EXPEDITE IS A RESTAURANT WORKFLOW REDESIGN THAT IMPROVES SPEED & ACCURACY
Natural User Interface
Jenny Kam, Microsoft
Oscar Murillo, Microsoft
Winter Qtr. Junior Year
Product research, background story development, application and interface design.
"YOU TOOK SOMETHING THAT WASN'T GLAMOROUS AND MADE IT EXCITING."
Having worked in a chain restaurant for five years now, I know that the restaurant industry is probably not the most glamourous field to work in. However, the restaurant industry is booming globally and employs millions of people worldwide and still the industry could afford to see vast technological advancements to improve productivity for workers. By employing a natural user interface we believe that we can help restaurant workers increase accuracy, improve communication, decrease waste, and therefore save money.
BACKGROUND & RESEARCH
THE PASS-SHELF IS THE CENTRAL INFORMATION HUB OF A RESTAURANT
Case studies at existing chain restaurants led our group to believe that we could tackle issues in productivity by focusing on the pass-shelf (which is the border between the back and front of house) and the individual who functions as the food expediter or "expo". Above is a photographic illustration of the current flaws in this area of the restaurant. (I also illustrated the entire food ordering and delivery process for further background.) Most employees interact within this space frequently which makes this area the most important to the restaurant.
Construction of model pass-shelves led to discussion of possible methods in which we could employ natural user interfaces to make the system function more effectively. By performing user studies on actual employees we were able to make educated decisions on how the system should function and respond to users in the actual setting.
DEVELOPING THE EXPERIENCE
HOW DO WE IMPLEMENT NUIs TO ENHANCE THIS WORK EXPERIENCE
Our contextual inquiry and research led us to storyboard a scenario where most of the interaction would be visual cues tied with touch and connectivity of tickets. Restaurants are loud and busy with movement, so it was a tall order to employ verbal and gestural commands. Instead we chose to limit ourselves to enhancing ticket interaction. These tickets in their current state are very primitive, and they do not actively communicate. When shown our pass-shelf model prototype the general manager at the Northgate Red Robin exclaimed, "If you make the tickets smarter and louder, the system is already better." So it became our duty to improve tickets from their inception to their finish. Our tickets automatically stack, prioritize and organize based on effectivity. They communicate with each other, the food being made, and the individuals around them.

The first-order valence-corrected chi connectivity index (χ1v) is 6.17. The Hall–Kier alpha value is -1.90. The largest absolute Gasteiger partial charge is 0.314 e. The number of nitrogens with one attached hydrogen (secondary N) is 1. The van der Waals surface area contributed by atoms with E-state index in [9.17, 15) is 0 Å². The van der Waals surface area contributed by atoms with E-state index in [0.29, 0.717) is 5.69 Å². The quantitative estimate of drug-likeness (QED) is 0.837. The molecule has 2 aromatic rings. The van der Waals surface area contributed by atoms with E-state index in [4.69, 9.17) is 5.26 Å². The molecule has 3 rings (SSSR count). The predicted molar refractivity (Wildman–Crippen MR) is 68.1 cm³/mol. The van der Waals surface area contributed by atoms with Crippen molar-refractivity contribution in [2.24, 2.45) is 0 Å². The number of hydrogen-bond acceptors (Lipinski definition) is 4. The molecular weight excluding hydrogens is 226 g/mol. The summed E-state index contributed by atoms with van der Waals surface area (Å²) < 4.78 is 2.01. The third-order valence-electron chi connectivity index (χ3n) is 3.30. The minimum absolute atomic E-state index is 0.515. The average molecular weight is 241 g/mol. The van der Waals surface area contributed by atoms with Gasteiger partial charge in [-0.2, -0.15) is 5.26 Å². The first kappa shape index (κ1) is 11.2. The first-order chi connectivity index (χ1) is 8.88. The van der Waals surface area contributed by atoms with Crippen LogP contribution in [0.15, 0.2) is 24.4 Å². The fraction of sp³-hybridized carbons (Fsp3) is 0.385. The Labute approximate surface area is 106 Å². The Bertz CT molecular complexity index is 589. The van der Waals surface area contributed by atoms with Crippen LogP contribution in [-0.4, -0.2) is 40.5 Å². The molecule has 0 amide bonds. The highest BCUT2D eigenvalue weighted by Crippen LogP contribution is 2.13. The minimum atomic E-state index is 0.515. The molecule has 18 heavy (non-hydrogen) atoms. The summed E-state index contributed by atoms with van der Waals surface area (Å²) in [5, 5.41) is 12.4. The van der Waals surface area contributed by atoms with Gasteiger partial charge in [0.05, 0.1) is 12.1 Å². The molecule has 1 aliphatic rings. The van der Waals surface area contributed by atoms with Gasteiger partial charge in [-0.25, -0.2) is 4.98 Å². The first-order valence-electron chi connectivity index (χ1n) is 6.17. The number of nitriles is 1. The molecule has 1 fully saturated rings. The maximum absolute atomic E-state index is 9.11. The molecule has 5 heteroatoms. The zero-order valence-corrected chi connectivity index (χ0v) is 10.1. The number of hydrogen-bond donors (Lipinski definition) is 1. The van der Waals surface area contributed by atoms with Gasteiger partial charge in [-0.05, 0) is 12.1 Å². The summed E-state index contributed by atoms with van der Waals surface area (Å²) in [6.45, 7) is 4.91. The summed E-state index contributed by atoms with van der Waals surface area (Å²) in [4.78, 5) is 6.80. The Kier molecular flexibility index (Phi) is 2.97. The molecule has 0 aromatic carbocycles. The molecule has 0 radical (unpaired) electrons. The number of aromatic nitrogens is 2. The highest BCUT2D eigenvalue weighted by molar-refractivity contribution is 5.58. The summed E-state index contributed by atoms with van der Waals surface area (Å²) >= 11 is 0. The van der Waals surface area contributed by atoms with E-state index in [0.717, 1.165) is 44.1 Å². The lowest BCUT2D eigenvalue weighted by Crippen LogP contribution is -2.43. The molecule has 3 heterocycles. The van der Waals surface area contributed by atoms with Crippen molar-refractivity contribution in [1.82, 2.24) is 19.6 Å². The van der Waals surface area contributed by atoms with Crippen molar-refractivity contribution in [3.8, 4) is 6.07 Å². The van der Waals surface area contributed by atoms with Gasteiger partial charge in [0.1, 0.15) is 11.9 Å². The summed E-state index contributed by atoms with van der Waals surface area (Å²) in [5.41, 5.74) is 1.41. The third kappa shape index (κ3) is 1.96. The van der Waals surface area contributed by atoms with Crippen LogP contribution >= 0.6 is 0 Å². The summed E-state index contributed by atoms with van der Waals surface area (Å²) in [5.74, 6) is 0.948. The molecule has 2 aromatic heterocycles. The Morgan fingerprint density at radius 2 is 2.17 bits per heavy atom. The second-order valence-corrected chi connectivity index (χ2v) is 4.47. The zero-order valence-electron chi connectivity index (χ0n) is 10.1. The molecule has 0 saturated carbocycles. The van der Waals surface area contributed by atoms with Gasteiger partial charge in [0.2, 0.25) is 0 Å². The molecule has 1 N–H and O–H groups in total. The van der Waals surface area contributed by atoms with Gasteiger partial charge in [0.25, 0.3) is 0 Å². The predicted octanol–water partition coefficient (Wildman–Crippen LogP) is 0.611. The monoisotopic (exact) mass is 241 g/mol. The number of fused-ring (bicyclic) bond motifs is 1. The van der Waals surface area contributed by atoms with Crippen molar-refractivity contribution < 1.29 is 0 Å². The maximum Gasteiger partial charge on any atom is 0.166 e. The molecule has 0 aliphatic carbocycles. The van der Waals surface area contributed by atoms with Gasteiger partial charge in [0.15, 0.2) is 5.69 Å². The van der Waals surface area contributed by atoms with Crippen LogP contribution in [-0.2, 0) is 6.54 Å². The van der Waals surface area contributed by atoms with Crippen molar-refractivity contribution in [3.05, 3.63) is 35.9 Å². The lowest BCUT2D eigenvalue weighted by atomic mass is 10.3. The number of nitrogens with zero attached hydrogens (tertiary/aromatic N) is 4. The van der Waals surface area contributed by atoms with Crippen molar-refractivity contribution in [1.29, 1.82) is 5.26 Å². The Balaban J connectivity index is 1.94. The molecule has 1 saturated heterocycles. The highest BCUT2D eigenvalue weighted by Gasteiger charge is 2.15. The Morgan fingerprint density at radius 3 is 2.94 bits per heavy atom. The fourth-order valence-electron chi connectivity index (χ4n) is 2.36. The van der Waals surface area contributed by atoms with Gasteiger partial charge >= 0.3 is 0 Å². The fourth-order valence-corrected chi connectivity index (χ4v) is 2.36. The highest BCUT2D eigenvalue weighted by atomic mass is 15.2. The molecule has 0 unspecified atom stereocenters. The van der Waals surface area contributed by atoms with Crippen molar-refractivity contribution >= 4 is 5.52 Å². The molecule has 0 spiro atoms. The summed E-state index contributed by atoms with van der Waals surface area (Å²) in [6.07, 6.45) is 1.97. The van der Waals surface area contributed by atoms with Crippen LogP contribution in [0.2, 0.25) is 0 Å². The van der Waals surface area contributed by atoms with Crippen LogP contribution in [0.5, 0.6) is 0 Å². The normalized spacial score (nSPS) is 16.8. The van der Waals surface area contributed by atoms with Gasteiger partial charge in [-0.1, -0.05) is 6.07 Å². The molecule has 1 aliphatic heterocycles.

DIGITAL MOBILE ORDERING
Servers will ring in orders at the table, increasing speed and accuracy in the ordering process. The interface includes ability to map food to seating arrangements and a notepad to remember important details or scribble notes like that of today. Servers will also receive notifications on status of their food, tables, and orders and be able to retroactively alter and amend errors to tickets remotely.
"IT'S THE HELP I NEED
AND NOT THE HELP I DIDN'T ASK FOR."
Digital tickets and smart surfaces help guide cooks effectively concoct their creations quicker with less mistakes. Many cooks we interviewed stressed the importance of their love to make food and did not want to be robbed of the parts they loved. We chose to make the interface the least invasive we could and employed touch, object tracking, and visual cues as a maximum. An experiential video mockup of the interface in action is at the top of this page.